2.21               The opportunity for private Members to introduce bills into the House has always existed. However, due to the prioritisation of Government business it has proved difficult for private Members to have proposed legislation debated and voted on.[34] The Agreement proposed that time be allocated during Government Business time in the Chamber for private Members’ bills to be voted on.[35] The Leader of the House has been facilitating this proposal in practice by moving regularly to suspend standing orders to enable private Members’ bills to be called on and voted on during Government business time, in accordance with recommendations of the Selection Committee.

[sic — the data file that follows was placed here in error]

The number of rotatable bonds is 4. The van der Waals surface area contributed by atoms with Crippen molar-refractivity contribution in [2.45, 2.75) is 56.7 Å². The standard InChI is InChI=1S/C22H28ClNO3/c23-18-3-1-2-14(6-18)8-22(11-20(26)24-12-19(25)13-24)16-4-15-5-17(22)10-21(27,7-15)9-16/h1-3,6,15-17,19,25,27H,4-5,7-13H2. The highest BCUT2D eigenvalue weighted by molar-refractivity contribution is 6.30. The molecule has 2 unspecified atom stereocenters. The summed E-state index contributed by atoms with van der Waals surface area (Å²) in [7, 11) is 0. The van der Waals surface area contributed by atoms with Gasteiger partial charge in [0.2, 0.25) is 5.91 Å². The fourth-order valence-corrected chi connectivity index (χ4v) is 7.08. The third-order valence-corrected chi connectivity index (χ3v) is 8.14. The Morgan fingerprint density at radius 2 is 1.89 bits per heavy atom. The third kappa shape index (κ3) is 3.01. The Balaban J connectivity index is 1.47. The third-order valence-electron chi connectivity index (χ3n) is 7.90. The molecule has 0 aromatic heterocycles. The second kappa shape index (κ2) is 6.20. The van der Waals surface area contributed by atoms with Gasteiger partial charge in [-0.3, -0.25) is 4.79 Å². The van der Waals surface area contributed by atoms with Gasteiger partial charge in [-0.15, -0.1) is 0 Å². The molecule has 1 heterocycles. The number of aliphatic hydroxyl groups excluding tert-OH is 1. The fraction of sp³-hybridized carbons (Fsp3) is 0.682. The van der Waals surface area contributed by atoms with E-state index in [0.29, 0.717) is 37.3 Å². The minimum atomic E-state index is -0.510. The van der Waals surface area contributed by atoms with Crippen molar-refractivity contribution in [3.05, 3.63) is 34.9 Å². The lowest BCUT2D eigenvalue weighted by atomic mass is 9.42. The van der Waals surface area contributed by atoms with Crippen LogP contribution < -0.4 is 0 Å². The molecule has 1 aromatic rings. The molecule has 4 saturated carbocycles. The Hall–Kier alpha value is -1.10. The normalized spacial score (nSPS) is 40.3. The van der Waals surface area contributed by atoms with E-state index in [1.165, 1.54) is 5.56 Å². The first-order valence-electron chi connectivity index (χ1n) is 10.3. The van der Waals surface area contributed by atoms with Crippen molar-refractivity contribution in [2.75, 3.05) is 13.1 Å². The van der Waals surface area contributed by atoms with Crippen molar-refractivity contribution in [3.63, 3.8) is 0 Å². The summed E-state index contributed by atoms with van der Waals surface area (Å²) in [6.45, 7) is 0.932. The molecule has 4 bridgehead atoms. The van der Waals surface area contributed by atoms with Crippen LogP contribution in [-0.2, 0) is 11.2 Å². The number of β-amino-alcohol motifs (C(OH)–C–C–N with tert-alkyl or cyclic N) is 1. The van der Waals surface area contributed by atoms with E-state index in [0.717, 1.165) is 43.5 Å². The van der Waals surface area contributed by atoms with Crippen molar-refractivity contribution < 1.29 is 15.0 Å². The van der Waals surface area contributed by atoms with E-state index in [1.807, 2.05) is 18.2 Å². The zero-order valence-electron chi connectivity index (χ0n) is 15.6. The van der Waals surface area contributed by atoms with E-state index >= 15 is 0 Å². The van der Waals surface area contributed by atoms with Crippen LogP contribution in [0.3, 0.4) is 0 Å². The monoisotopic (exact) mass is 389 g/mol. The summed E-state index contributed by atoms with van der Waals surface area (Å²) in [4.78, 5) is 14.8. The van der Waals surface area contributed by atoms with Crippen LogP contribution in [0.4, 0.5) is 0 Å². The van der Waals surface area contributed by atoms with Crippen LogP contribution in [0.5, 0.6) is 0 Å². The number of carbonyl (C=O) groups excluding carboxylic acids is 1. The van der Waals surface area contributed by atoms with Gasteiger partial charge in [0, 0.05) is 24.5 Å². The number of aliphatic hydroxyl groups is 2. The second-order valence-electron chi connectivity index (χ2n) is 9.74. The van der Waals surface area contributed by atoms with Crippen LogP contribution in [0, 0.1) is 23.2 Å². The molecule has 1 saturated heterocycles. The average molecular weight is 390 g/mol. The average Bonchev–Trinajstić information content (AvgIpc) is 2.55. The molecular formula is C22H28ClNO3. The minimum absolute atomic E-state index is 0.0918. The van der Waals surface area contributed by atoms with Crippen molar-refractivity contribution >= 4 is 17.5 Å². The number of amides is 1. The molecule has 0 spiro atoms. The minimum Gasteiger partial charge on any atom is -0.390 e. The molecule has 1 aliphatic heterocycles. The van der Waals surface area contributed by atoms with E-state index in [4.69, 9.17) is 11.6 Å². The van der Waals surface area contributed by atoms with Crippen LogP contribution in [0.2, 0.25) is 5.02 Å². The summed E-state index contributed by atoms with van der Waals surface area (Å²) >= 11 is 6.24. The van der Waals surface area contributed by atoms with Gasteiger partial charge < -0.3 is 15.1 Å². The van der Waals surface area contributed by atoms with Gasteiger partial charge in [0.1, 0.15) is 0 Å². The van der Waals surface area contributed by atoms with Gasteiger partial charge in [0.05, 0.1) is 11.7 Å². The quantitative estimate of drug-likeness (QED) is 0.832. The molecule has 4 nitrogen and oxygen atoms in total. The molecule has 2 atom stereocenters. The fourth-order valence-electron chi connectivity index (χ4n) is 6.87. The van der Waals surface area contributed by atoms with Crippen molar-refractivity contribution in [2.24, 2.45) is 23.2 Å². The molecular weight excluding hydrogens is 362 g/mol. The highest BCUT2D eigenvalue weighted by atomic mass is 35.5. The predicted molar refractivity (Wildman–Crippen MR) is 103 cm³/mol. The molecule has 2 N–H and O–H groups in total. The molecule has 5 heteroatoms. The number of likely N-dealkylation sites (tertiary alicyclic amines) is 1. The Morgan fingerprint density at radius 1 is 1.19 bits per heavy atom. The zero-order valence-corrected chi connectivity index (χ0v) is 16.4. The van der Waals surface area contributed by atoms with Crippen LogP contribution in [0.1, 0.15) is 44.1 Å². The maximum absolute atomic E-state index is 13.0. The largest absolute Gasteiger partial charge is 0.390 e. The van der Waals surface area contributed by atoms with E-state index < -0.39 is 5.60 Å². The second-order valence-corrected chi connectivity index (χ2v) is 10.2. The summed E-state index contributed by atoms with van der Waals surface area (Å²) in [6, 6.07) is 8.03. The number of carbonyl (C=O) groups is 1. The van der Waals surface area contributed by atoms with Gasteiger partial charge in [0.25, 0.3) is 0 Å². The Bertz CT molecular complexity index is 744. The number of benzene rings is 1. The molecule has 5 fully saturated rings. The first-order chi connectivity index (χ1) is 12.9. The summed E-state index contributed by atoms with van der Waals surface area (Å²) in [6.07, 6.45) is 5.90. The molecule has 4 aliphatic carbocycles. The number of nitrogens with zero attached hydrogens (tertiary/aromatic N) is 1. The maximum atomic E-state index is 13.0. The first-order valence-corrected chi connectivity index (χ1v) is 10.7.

2.22               This reform has lifted the profile of private Members’ bills and their potential impact.

Other opportunities for private Members

2.23               Apart from increased time for private Members’ business, the reforms have substantially increased other opportunities for private Members to participate in the work of the House, and to raise and debate matters of their choosing.

2.24               Traditionally time has been allocated for Members to discuss Matters of Public Importance (MPI) on Tuesdays, Wednesdays and Thursdays following Question Time and after the presentation of documents and ministerial statements.[36] In the previous Parliament up to one hour was available for MPIs. Under the Agreement, the time was set at 1 and a half hours, and the MPI was to directly follow Question Time to provide greater prominence for the discussion. The Agreement also provided that a ‘proportionate share of Matters of Public Importance be allocated to all non-Government Members.’[37]